Ted is having a rough week at work. As a call-center employee, his main focus is on customer retention and offering promotions to his company’s current subscribers. For some reason, his numbers are horrible this week. Not only are customers rejecting his promotions, they’re actually canceling their subscriptions entirely! It’s only Wednesday, and he’s had as many customers leave in the past three days as in the previous month. He’s nervous as he enters the conference room with his coworkers for their mid-week meeting.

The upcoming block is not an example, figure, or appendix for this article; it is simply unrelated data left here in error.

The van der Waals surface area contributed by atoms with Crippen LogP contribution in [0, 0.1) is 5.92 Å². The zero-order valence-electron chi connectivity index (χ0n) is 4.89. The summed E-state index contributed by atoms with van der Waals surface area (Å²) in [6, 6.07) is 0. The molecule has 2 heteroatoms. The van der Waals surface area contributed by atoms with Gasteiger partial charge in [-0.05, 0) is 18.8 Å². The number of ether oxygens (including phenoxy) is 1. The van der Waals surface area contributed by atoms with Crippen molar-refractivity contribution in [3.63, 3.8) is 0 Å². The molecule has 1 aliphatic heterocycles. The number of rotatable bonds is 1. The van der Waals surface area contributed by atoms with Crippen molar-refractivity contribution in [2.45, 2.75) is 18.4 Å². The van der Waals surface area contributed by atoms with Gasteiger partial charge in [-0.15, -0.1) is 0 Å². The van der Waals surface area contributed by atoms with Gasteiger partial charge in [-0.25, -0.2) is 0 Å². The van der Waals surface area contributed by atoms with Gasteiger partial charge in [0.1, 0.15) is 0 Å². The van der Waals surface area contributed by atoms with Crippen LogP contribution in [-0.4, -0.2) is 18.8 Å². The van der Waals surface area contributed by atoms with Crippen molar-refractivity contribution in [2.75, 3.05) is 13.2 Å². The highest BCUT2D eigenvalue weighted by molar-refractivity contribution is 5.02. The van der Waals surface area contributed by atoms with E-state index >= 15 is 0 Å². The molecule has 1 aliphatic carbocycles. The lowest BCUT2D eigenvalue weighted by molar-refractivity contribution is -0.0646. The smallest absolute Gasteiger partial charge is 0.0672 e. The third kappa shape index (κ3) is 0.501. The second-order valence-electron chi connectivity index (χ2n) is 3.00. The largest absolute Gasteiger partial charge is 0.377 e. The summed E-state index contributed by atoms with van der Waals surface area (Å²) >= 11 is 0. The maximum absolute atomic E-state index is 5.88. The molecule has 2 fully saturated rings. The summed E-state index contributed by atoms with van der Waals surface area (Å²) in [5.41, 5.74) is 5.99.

Ted’s nerves start to subside as he realizes that others are in the same predicament. Customers are churning left and right, and the manager is visibly upset. As it turns out, their abysmal numbers are the result of a change to their weekly call lists based on a mandate from the corporate office; some analysts had built a model that was supposed to provide the “best” customers to target with their phone calls. These analysts were obviously wrong. “How can they know how customers are going to react when they’ve never even talked to one?” Ted murmurs.